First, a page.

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Restoration of the Old Naval Hospital

Update - January 2, 2006

What Is Happening Under The Shrouds?

The large white shrouds that you see in these photos, surrounding the scaffolding on the south facade of the Old Naval Hospital, have now been there for a few weeks. If you walk past during working hours you will hear mechanical noises and note that someone is working behind the shrouds.

The workers are scraping the paint from the frames of the windows. The window sashes themselves have been carefully disassembled and removed. After the paint is removed from the frames, the workers are very carefully sanding the frames in place, and then repairing them with epoxy, filling all the holes and dents and depressions caused by the long years of use. After that work is completed, they will prime paint all the surfaces. That will then prepare them for the replacement of the repaired and restored window sashes.

The window sashes were removed from the frames and taken indoors in the Old Naval Hospital. All restoration of the intact window sashes is being done on site. The sashes which were destroyed by the installation of air conditioning units, are being refabricated off site, and will be done to the original specifications.

After the intact sashes are brought into the basement of the Old Naval Hospital, each glass pane is removed and numbered so that it can later be replaced in exactly the same sash and window frame from which it is removed.

In doing this work, it was noted that some of the window panes appeared to be very old, since they were apparently manufactured from spun glass. Glass panes in the day of the construction of the Old Naval Hospital were often made by blowing glass into large bubbles, then spinning them and forming the bottom of the bubble into a flat plane from which a pane would be cut. These panes have a characteristic circular imprint in the glass.

After the panes are removed and catalogued, the window sash frames are put into a steam box machine and are steamed for a predetermined period of time. After that time is up, the sash is removed and the paint is relatively easily stripped from the wood. This process leaves a very clean wood frame sash.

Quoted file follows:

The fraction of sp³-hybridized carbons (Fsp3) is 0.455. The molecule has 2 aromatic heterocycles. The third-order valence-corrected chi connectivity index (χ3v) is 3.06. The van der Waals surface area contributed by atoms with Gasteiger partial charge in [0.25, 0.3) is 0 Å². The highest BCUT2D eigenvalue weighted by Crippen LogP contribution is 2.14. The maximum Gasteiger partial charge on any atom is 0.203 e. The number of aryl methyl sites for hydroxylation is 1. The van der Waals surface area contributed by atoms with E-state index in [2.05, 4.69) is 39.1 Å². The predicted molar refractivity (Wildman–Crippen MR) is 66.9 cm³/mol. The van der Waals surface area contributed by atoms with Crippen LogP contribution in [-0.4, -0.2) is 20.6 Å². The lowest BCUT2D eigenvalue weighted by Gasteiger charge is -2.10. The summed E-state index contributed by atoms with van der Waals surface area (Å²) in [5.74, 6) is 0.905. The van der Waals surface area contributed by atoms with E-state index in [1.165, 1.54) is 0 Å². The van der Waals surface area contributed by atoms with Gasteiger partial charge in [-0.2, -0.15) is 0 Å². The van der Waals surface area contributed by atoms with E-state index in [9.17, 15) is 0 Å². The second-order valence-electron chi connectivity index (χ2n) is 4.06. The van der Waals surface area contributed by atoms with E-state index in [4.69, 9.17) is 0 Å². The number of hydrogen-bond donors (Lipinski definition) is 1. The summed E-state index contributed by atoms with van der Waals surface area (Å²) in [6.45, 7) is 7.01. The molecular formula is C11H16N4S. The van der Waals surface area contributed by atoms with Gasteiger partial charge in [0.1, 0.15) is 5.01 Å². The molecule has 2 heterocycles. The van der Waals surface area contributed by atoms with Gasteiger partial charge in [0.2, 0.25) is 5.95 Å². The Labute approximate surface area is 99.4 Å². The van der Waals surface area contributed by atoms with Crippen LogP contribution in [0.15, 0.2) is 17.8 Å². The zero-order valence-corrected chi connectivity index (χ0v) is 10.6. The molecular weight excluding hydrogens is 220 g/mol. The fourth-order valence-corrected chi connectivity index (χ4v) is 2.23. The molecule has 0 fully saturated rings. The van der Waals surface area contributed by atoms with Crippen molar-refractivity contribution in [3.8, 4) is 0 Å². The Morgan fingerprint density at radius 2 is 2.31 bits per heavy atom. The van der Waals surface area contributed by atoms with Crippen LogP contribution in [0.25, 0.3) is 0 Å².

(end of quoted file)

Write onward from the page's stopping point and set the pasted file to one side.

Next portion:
Then the sash is minutely sanded to smooth all surfaces and to remove any remaining residue from the paint. Epoxy filler was then applied as necessary to bring the sash to its original form and smoothness.

That final process prepares the sash for applying a primary coat of paint. The window is now in the shape it was when it was first installed in the building. All that remains is to apply the final coats of paint in the original color to complete the restoration of the sash.

Paint samples are still being analyzed to determine the exact composition and color of the original paint on the windows. The considerable wear and tear over the years of these exposed windows is causing some difficulty in determining the original colors.

The window panes will then be cleaned and installed back into their original sash. The sash will be later reinstalled in the window frame, after the repair and restoration is completed on the weights and lines for the counter weights in the windows. That, however, will be a topic to be covered later.

This site is sponsored by the Friends of the Old Naval Hospital

Last updated November 15, 2008